The holiday season is in full swing and many people will be traveling long distance and the airport will be busy with hurried travelers just like you. But sometimes, there’s another element waiting inside the terminal, and they’re not there to catch a flight. Instead, they want the sensitive information stored on your digital devices. So ask yourself, how safe and secure is the information you’re bringing with you? This simple set of tips can keep you from being hacked during your holiday travels.
Use a VPN
A virtual private network, or VPN, is a powerful tool to protect your online privacy and security. Not only does it conceal the IP address of your computer or smartphone and keep you anonymous, it encrypts the information. So if you’re connected to free public Wi-Fi, let’s say at the airport, the VPN encryption will prevent would-be digital thieves from intercepting your online traffic.
Beware of public Wi-Fi
It’s so convenient, being able to connect to free public Wi-Fi when you’re away from home or the office. Sure, but it’s also risky. When you’re on public Wi-Fi, a good rule of thumb is always assume your online activity is being watched. Again, this is why a VPN is important for your computer – and so is antivirus software. That goes for your smartphone and tablet, too. Without any kind of protection, jumping on free Wi-Fi can expose your online activity, or worse. Information can be taken from your device, while malware can be added.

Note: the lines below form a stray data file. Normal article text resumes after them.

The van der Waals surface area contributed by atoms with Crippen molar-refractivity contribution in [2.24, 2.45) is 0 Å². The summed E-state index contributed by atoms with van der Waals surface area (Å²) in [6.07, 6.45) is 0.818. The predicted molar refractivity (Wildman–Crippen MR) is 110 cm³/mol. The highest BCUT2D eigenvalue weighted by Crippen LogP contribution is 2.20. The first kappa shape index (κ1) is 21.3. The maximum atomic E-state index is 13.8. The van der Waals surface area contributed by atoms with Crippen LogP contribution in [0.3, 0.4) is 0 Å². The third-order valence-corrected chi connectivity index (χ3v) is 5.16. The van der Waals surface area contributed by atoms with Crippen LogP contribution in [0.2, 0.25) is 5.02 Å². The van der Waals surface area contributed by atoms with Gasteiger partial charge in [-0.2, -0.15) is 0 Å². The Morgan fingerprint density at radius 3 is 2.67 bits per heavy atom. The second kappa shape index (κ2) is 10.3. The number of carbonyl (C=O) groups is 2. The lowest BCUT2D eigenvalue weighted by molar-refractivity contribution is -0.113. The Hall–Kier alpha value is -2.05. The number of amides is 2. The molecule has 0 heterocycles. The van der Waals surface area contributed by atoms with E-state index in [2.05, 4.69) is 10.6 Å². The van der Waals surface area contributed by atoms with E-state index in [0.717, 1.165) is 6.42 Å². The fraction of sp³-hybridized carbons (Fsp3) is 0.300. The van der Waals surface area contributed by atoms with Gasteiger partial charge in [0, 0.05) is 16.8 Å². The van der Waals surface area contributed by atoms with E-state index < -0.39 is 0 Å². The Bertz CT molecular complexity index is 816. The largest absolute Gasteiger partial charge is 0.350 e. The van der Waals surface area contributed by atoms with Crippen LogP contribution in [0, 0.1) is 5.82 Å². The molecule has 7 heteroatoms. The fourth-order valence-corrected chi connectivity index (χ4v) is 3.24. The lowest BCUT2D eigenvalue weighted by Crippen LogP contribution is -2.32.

Don’t use a public charging station
Anything with the word public that involves your digital data should bring you to pause. That also goes for free public charging stations, which are becoming more and more common. Maybe you’ve seen these stations at a hotel, or in the mall. They’ll also be inside the airport terminal, possibly in the plane as well. But remember that the cord you use to charge your phone is also a data transfer cable, and those public USB ports could be compromised. Simply plugging your phone or tablet into a hacked port could put everything on your device at risk. To avoid the risk, bring your charging cable along with your AC adapter and look for a standard wall outlet.
Turn off GPS, Bluetooth and Wi-Fi
If you’re not using Wi-Fi or Bluetooth, disable those wireless connections – especially in crowded places. Keeping Wi-Fi active could allow a hacker access to information regarding networks you’ve connected to previously, then set up a fake version with the same name. This could cause your computer, phone or tablet to connect automatically, opening the door to digital theft or attacks. Bluetooth can be vulnerable as well, for example, the Blue Borne attack researchers discovered last year.
Watch where you leave data behind
You made it through the airport after following the steps above and now you’re heading out to your rental car. You get in and find that it has a full-fledged infotainment system that’s just asking you to connect your phone. No harm there, right? Not if you remember to check things out before returning the car. The moment you plug your cable into the USB port or connect via Bluetooth, the vehicle has access to a large amount of info stored on your phone. It wants to sync with your phone so it’ll continue to recognize and connect any time you return to the car. Double check with the owner’s manual to make sure you’ve followed the correct steps for that specific vehicle to delete your info.
By Damilola Faustino
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